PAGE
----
So you asked do we really need a military that costs $650 billion a year and I say it depends on what you want it to do. Do I think that we could cut some of the wasteful spending and shrink forces sizes and still get the job done, sure. Can we cut programs and eliminate modernization, not completely. Do I think that we run the risk of not being able to meet our global commitments, yes but it depends on what you want the commitment to be. We have to all sit down and look at what we want this country to be able to do and where we should spend our money, do we want affordable health care, do we want to keep people from being tossed out on the streets, do we want to keep our citizens safe here at home (or abroad), or do we want to pay down the national debt and strengthen our global financial position? Those are just few of the "priorities" the new President faces.

Let's hear how you feel about the "priorities" and what we can do to solve this nation's biggest problems.


  1. I think that the UN is the reason we are in this much trouble in Iraq. I mean come on, Iraq is the size of a state and you can drive across it in a day if you need to. So the mobile weapons stations that they had, were amazingly gone after 6 months of the UN saying wait to go in. If I had something that I did not want anyone to see me with and you give me 6 months to get rid of it, I am relatively certain that I could, or at least move it all to Syria. But, that is not newsworthy and actually makes sense. I personally think we should tell the UN to step up or step out. But that is merely my opinion.

  2. Geo. Washington Farewell Address: or try

    Eisenhower Military-Industrial Complex Speech:

  3. This post has way too huge a scope

    You are right enough about NATO. Let the Euros run and support it. We should keep a minimal presence and back off on leadership.

    The UN is probably a lost cause. The humanitarian and peace keeping functions are so wrought with gangsterism and corruption, they do more harm than good with their interventions. We should resign. They can move headquarters to Fiji or Ghana.

    The military needs to be concerned with two separate issues.

    1) Armageddon

    2) Continuation of politics by other means.

    These are completely different endeavors and should be addressed by completely different organizations. One should have as its patron saint, Curtis LeMay and the other, Chesty Puller. One needs to focus on the cheap, effective, sustainable application of military force. The other one doesn't.

    The US military has the two all clusterfucked up. It's useless, unbelievably expensive and embarrassing.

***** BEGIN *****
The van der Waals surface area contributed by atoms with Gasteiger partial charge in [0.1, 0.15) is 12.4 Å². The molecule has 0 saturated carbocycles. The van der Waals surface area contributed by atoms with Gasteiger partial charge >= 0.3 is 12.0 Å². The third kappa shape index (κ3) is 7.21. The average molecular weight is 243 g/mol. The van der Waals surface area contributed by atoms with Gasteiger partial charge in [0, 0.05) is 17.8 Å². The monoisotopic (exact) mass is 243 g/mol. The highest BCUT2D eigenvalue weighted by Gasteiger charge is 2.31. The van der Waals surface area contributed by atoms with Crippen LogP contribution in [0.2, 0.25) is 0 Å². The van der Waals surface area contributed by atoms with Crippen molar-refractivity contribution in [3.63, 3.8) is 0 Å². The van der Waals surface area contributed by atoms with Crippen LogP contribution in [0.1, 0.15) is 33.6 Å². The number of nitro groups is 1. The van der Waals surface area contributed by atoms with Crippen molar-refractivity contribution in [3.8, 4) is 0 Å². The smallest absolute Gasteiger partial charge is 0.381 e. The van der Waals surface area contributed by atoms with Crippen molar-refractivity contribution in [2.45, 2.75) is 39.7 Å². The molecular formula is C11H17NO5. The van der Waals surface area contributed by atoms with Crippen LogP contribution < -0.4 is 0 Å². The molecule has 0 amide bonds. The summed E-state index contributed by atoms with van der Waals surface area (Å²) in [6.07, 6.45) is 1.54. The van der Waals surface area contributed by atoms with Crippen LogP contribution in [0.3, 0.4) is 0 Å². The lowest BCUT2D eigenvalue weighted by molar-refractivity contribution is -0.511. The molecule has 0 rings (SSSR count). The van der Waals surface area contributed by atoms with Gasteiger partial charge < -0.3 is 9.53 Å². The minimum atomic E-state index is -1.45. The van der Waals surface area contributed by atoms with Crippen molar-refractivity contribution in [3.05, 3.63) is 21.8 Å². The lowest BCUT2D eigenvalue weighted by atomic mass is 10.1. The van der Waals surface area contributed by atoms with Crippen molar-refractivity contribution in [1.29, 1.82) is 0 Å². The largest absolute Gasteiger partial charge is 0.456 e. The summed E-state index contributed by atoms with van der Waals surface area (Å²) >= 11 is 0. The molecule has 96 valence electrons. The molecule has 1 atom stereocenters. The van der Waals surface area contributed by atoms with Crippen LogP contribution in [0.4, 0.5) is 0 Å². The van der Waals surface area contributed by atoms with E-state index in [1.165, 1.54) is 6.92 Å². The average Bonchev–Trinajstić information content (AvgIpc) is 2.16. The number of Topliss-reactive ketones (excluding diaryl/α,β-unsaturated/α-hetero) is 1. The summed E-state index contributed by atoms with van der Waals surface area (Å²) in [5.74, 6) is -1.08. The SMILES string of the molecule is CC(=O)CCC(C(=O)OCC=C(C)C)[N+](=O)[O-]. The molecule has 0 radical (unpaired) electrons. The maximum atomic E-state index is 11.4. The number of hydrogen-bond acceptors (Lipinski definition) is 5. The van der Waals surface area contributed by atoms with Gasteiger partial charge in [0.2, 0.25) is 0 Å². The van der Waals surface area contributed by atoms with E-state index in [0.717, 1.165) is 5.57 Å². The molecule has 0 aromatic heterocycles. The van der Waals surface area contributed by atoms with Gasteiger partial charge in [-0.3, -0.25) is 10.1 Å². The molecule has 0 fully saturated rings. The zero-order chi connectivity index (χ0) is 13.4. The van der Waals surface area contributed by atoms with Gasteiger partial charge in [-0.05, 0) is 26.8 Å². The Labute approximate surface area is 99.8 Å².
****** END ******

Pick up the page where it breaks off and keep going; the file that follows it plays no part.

4. I like all the input and there appear to be a lot of smart people thinking about this. I just hope that we unscrew ourselves on high cost low return programs. I also think that this isn't going to be easy regardless because Dumas Frank is calling for an across the board 25% reduction, which would be devasating.

    I agree the scope was very large and I kinda wanted to convey that in the post because there are no easy solutions to all these issues.

    I agree that Iraq had more than enough time to move or destroy any of their special toys (remember the burning oil pits around Baghdad).

    The UN in my mind is useless as well, but on the humanitarian and health side they do have global reach. They should stick to that and get over trying to mediate the worlds problems because when it comes down to it they aren't worth a bucket of warm...

    I appreciate each and every comment because I am always open to new ideas. I might even change my position on some things once or twice. There are a lot of tough issues facing this country and we need to start tackling them. If you want out of the financial mess we are in start paying off the national debt vice ever more spending trying to save every business in the country from going under because they didn't plan ahead.

    Keep the comments coming.

  5. Everyone,
    Just a little update on the military and money issue. Charles Pena a senior fellow at The Independent Institute, Oakland, CA feels that we would be much better off pulling all our troops from places like Europe, South Korea and Japan. This would allow us to cut our budget in half down to a lowly $300 billion. I like the idea of other nations footing their own defense, but with that comes the reduction in our arm twisting ability. Just some more food for thought.

  6. Sandy, I agree that our military is stretched thin. There are many issues the military is involved in here on our own soil that most people don't know about. The huge recovery efforts and supplies sent in response to Hurricane Katrina; the fire fighting in California just to name two. But the war machines are falling apart; should "good enough" be enough to protect us here on our own soil if it is decided that we become isolationist? I don't think so.

    When Obama takes office this is a very big issue that he must address. If we desert Europe and they are taken over, either by Russia or an islamist nation we will know without a doubt that they are coming after us next.

  7. Anon,

    I agree that there are many issues that the military is involved in here and abroad that most people have no idea about. My biggest concern is that whatever position we take in our worldwide military involvement will not sacrifice our security here at home. If Russia or Islamist start making further moves in Europe, what will we be able to do about it really? Even with troop levels as they are today, we didn't stop Russian agression. Our presence in Europe is a waste of taxpayer dollars with the exception of the logistics position that it affords us for our endeavors in the desert and the mountains. Tough questions that will hopefully (need) to be answered before cutting the military to the bone as has already been proposed by Congressman Frank.